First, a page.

• Elderberry tonic frozen into ice cubes/ice blocks
  • Elderberry gummies
  • Elderberry tincture
  • Elderberry infusion 
Elderberry can be very helpful for children who ‘catch’ everything - and are particularly unwell in winter. Starting elderberry with the change in season around autumn can help build resilience. This is why our Immunity Tonic is the perfect herb for kids, especially in the colder months.


4. Propolis

Propolis might not be the first thing you think of when it comes to 'herbs for children', but it is very effective at helping support immunity. Plus, there is a cool story you can tell your children (that the bees have helped make this), which can help with compliance! We use propolis in our Defence Elixir.

Propolis has been used clinically to help support:
  • Acute otitis media
  • Acute bronchitis 
  • Acute asthma reaction 
  • Strep throat, tonsillitis 
  • Acute runny noses 
  • Upper respiratory infection — acute and prevention 
For children, propolis can help support those who seem to get reoccurring ear and throat infections. The best way that children can take propolis is;


5. Ginger

It seems an odd choice of plant or herb for children as ginger can be quite ‘hot or spicy’, but it can really help with upset stomachs and travel sickness. It is the root or the rhizome that is used, and it contains around 1-4% volatile oils, which gives ginger its strong smell and taste as well as holding the active constituents. Ginger is considered a safe herbal treatment for kids with minimal side effects.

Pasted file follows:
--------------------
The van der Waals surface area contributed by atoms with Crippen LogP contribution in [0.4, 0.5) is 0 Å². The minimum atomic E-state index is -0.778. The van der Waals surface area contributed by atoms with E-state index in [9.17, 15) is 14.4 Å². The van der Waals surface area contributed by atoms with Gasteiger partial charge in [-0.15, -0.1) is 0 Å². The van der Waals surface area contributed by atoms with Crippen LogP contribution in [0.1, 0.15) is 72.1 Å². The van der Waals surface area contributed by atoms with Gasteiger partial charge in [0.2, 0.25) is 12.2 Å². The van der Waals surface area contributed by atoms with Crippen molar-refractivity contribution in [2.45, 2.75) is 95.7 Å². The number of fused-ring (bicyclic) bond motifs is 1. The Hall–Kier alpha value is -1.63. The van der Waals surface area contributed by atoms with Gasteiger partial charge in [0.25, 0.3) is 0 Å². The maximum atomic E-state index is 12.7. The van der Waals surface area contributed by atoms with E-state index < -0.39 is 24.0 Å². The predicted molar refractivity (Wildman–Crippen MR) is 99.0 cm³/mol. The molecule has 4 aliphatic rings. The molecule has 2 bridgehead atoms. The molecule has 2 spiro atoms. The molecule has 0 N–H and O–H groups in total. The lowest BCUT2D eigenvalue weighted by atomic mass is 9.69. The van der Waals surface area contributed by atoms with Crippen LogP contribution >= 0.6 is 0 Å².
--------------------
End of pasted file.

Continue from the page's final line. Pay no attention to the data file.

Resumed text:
Ginger for children can be used in the following ways:

  • Lemon, honey ginger drinks or homemade ice blocks
  • Ginger candies that can be purchased from your local health store and taken on long trips
  • Pickled ginger, gingerbread, ginger ale
  • Ginger syrup
  • Fresh ginger tea (up to 3 times a day)

Ginger can help kids with:

  • Motion sickness 
  • Seasickness
  • Nausea and vomiting 
  • As a warming agent 
  • Pain and discomfort for joints, muscles, digestive pains


6. Fennel seeds

Fennel seeds can be helpful for colic for small breastfeeding babies who struggle with abdominal cramps and excess wind. Fennel seeds contain the following active constituents: volatile oil, flavonoids, calcium and potassium. They are often used to help with excess wind and reflux in children and work as a carminative (calming the stomach and bowel).

Uses for babies:

  • Mums can take a fennel seed infusion (tea) throughout the day to pass on the active constituents through breast milk
  • A cooled infusion can be given to the baby after feeding as well. Start with 5 drops for small babies
  • Fennel seed has a high safety profile, especially when it is used as a water infusion (tea)


Why herbs for kids are great

Using plants with children is a great way to help with their wellbeing and health at home and it helps them connect to what is going on in their bodies as well. Knowing that elderberry can help with ills and chills means that they can ask for it when they feel they need it, or if they struggle with sleep or worrying thoughts asking for chamomile. It gives them some empowerment over their own health concerns and also allows them to be involved in supporting themselves.

We are parents, too, so we know the anxiety children and health issues can bring, but if anything pops up and you need more information, please just contact us.